Nearly every Paul supporter to whom I spoke was grinning from ear to ear. Periodically, when Paul took all of a precinct’s delegates, a table of hunched-over caucusers burst into applause.
February 22, 2012 at 6:30 AM
Name recognition is big in politics. Amid a field of candidates for various offices, having voters know your name is key.
That’s why we still have the ultimate old school campaign technology: yard signs. They show support, yes, but more importantly they get a candidate’s name in the head of anyone who passes by. And in local races, name recognition, put simply, equals more votes. Think about Washington Congressman Jim McDermott — after more than 20 years in office, the guy’s got name recognition he banks on each election. Half of Seattle can probably spell his name in their sleep and check the box next to it.
At this point in the presidential race, most people know the names of the four Republican candidates: Mitt Romney, Rick Santorum, Newt Gingrich, and Ron Paul. Mitt, Rick, Newt, and Ron: the GOP’s 2012 Final Four.
All this got me to thinking, what do we average voters call the candidates and why?
February 16, 2012 at 6:30 AM
Rick Santorum hits one million…on Temple Run, or how presidential candidates now embrace video games
On almost any smartphone or tablet, amid the e-mail clients and various apps, one is likely to find a mobile game or two. Look on Rick Santorum’s iPad and you will see Temple Run.
I discovered this about the presidential candidate’s gaming habits when I spoke to his eldest daughter and son, Elizabeth and John. They said that as a family they don’t have time to play a console game on Xbox, PlayStation, or Wii, so they gather around the iPad to play games while on the campaign trail.
Santorum is not alone in his fondness of the game. Temple Run was one of the 50 most-downloaded apps in the App Store in December 2011, and has over 1.8 million likes on Facebook. The game runs on Apple’s mobile operating system, iOS, and, according to its creators Imangi Studios, it tests “your reflexes as you race down ancient temple walls and along sheer cliffs.”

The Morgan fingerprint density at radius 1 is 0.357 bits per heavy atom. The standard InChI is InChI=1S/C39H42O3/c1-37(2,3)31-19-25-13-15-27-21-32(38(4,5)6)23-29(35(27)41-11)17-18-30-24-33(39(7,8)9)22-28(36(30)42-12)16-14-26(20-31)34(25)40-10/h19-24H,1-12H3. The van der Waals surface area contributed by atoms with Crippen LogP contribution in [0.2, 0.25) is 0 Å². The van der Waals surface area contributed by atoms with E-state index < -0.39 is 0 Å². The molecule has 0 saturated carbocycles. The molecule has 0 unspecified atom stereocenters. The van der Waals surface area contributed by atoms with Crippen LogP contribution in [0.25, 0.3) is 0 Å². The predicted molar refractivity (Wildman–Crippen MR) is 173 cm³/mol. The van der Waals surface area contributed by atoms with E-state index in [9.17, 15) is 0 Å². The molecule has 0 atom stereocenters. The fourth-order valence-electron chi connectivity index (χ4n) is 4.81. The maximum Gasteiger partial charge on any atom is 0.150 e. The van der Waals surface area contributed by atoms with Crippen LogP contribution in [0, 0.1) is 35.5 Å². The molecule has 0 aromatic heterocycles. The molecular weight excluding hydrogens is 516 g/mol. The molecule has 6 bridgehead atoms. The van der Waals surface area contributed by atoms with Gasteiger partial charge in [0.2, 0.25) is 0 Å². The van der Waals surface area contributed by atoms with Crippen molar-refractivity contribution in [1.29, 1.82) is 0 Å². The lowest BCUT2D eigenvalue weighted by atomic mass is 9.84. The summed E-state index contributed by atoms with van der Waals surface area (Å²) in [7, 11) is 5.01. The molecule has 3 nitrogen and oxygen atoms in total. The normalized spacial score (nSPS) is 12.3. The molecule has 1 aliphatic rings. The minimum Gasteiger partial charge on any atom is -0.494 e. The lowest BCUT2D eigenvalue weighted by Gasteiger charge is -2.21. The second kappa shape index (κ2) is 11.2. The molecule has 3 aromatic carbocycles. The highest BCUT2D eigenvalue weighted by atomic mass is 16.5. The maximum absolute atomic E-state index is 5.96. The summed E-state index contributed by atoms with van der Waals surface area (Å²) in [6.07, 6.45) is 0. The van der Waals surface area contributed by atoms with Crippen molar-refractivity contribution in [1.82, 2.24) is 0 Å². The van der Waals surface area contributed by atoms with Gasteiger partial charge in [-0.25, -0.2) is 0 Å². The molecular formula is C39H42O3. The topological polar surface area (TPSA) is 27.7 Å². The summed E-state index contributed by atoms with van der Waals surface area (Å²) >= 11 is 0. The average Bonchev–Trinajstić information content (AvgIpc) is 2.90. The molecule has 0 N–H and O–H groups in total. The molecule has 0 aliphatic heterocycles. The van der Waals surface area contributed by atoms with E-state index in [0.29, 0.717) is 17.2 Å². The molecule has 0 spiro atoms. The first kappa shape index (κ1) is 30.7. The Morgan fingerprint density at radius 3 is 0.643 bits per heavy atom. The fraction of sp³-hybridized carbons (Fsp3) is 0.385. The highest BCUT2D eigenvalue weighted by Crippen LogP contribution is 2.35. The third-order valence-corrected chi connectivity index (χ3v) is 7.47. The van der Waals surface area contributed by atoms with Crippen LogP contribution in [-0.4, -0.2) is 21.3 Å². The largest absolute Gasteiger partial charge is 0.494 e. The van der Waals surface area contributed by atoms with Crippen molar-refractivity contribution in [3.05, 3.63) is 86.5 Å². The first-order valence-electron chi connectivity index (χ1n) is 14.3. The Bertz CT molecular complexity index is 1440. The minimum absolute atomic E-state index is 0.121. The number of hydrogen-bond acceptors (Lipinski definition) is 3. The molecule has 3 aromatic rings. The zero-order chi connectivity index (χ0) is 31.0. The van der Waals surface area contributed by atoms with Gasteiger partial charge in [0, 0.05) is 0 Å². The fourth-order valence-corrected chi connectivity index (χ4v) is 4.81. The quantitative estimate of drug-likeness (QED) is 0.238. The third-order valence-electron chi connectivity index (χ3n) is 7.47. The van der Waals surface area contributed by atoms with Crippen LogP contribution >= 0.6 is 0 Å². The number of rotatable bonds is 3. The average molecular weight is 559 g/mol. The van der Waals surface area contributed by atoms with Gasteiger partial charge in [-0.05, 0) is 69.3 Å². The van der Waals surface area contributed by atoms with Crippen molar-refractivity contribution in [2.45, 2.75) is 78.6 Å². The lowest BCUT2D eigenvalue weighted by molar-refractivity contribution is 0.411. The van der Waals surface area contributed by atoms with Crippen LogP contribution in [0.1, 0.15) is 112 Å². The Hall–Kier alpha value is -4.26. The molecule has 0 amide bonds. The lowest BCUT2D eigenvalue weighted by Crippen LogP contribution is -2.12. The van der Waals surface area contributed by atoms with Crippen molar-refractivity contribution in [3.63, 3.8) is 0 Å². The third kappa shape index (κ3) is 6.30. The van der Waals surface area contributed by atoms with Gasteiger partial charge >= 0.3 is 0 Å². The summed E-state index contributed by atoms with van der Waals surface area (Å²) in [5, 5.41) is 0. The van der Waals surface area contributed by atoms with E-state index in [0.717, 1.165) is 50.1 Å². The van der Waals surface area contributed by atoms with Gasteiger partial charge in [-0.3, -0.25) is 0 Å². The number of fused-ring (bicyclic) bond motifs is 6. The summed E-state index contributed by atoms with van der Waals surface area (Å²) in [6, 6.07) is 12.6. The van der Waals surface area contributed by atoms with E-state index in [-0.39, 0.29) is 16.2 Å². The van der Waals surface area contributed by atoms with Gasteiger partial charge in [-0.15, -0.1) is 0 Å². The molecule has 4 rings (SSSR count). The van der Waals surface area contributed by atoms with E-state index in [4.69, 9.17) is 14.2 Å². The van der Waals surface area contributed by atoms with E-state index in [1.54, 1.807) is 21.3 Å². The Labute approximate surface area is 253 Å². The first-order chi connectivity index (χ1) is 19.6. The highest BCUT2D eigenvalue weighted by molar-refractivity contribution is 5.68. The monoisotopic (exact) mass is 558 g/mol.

Sounds like the perfect game for a presidential candidate.
I talked briefly with Santorum in Denver last week, and recounted my conversation with his children about Temple Run. Almost sheepishly, the presidential candidate replied, “When I go home my kids load all this junk on my iPad…I played it once and here I am….It used to be Angry Birds, now it’s Temple Run.”
His campaign manager later tugged his arm to direct him to the next interview, but Santorum wasn’t quite done yet. He asked, “Did they tell you what my high score was?” I said around one million, and he replied, “Yeah, it’s not very good.”
He’s right. Type in “highest score on Temple Run” on YouTube and one finds hundreds of videos with players getting into the multi-millions. To be fair, though, Santorum does have his hands full right now with things other than perfecting his gaming skills.
But there is a more serious aspect to all of this.
February 13, 2012 at 6:30 AM
The culture war and Rick Santorum return to Washington: Susan G. Komen, contraception, Catholics, and same-sex marriage
The culture war is back.
Actually, it never left. Ideological struggles over reproductive rights, sexuality, gender norms, evolution, and public religious expressions have continued apace, but have taken a backseat to the worst economic crisis the nation has faced since the Great Depression. National unemployment rates crested over 10% in 2009 and now reside at 8.3%, leading some conservatives to call for a “truce” on social issues in this election.
It isn’t back with the same strength as the mid-2000s, when conservative opponents of abortion rights and same-sex marriage were on the winning political side. In 2003, Congress passed legislation banning late-term abortions and the next year 11 states passed ballot initiatives banning same-sex marriage. The conservative energy behind these laws helped George W. Bush secure a second term in the White House. Times have changed: political progressives are now on the offense.
So it isn’t quite a full-on culture war — yet. That could change today, however, when our own Washington state becomes the epicenter of one front of this clash: same-sex marriage.
And one thing to note: Rick Santorum has been waiting for this moment, while Mitt Romney has been dreading it.
January 30, 2012 at 7:00 AM
SEATTLE — Campaign music can often put candidates’ stump speeches to a melody anyone can follow.
Don’t stop thinking about tomorrow
Don’t stop, it’ll soon be here
It’ll be better than before
Yesterday’s gone, yesterday’s gone
In 2000, George W. Bush touted his “stick-to-your-guns” mentality with Tom Petty’s “I won’t back down.” The song’s lyrics played up Bush’s rough-and-tumble cowboy image against Al Gore’s more reserved persona:
No I’ll stand my ground
Won’t be turned around
And I’ll keep this world from dragging me down
Gonna stand my ground
And I won’t back down
That was until, like many things in 2000, Bush’s use of the song was contested. Petty’s publishers issued a cease and desist letter to Bush. And to add insult to injury, Petty later went on to play the song at a private concert in Gore’s home.